Public-Private Partnerships Key to Achieving Global Food Security, Says DuPont Leader

Effective Collaborations Have Clear Goals, Timeline and Roles

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Global food security challenges are becoming more complex and interconnected

Canberra, Australia (Vocus) October 28, 2009

Global food security, which is increasingly being recognized as a key to national security, will only be fully achieved through well-designed and executed public and private partnerships, William S. Niebur, vice president – DuPont Crop Genetics Research and Development, told attendees at the Crawford Fund Annual Development Conference.

“Global food security challenges are becoming more complex and interconnected,” said Niebur. “The need to increase agricultural productivity amid the uncertainties of global climate change, political instabilities, shrinking availability of arable land and increasing world populations present challenges no single company, government or research institution can solve alone.”

Niebur challenged conference participants – both in public and private sectors – to find more effective ways to solve the most pressing food security issues.

“Strong partnerships between public institutions and private companies will be the preferred mechanism to effectively address the increasingly complex challenges we’ll face in the coming decades,” said Niebur. “The most successful partnerships will create clear accountability. They will fully capture the strengths of each partner organization, have clear goals, inputs and timelines in place, and offer distinct benefit to all parties to ensure sustainability of the effort.”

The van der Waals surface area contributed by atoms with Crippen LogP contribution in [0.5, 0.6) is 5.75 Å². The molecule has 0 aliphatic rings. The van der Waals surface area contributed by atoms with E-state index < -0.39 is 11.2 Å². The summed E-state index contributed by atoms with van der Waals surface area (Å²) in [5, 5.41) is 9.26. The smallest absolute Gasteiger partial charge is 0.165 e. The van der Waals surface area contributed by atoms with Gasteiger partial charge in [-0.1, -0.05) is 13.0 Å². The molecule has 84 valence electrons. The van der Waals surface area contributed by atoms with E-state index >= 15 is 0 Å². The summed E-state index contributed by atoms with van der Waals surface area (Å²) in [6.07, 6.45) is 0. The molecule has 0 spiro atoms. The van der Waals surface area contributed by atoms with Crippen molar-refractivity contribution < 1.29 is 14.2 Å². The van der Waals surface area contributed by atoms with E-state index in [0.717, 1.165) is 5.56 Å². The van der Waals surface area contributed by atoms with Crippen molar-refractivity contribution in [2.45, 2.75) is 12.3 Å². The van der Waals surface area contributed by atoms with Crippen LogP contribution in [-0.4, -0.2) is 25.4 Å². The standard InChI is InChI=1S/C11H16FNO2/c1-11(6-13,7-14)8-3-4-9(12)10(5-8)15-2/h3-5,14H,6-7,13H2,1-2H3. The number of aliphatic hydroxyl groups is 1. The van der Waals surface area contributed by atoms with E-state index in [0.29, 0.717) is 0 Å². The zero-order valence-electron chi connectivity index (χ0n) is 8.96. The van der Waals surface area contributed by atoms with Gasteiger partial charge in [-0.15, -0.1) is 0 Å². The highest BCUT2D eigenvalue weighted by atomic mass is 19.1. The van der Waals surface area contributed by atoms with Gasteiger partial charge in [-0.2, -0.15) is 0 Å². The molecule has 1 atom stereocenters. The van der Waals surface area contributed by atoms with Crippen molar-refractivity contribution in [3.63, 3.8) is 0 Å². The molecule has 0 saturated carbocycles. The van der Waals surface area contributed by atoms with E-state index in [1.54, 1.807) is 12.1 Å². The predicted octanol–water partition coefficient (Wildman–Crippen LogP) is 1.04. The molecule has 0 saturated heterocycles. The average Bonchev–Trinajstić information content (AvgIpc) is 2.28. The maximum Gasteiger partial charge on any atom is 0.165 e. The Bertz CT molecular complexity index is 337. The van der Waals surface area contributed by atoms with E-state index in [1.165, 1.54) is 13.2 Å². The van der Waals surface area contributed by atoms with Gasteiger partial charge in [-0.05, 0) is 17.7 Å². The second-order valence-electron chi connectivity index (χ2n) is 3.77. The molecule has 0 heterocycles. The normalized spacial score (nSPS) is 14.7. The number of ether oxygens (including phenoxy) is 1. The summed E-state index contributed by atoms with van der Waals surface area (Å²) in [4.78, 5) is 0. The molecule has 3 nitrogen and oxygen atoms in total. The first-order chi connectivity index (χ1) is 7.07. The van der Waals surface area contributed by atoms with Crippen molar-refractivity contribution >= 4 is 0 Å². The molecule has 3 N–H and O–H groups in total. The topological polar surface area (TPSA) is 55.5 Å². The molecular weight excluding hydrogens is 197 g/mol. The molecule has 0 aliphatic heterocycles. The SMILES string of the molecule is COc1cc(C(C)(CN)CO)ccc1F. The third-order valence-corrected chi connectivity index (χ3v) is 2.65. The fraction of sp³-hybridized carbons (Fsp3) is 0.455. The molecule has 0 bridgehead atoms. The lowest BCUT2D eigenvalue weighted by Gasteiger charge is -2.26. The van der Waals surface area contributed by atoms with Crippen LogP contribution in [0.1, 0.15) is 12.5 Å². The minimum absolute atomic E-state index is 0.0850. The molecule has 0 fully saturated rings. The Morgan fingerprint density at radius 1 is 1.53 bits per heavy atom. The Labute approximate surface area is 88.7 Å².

He cited several effective partnerships, including the African Biofortified Sorghum (ABS) Project Consortium led by Africa Harvest, and Scientific Know-How and Exchange Program (SKEP) partnership with the International Rice Research Institute (IRRI), that are working to increase the nutrient value of food in the developing world and boost crop yields. Both partnerships rely on multiple public and private organizations around the world, with each bringing their unique resources, talent and expertise to bear in a well-orchestrated plan for success.

Niebur’s remarks reflect DuPont’s recently announced commitment to focus on meeting four emerging global trends, one of which is increasing food production.

DuPont has strategically focused on increasing food production, investing more than $700 million annually in research and development with more than 200 germplasm patent applications filed in the first half of 2009. DuPont business Pioneer Hi-Bred is the world's leading developer and supplier of advanced plant genetics to farmers worldwide.

The 2009 Crawford Fund Annual Conference seeks to explore ways in which the private sector can engage in international agricultural research, development and extension to the benefit of the rural poor. The Crawford Fund's mission is to increase Australia's engagement in international agricultural research, development and education for the benefit of developing countries and Australia.

DuPont is a science-based products and services company. Founded in 1802, DuPont puts science to work by creating sustainable solutions essential to a better, safer, healthier life for people everywhere. Operating in more than 70 countries, DuPont offers a wide range of innovative products and services for markets including agriculture and food; building and construction; communications; and transportation.

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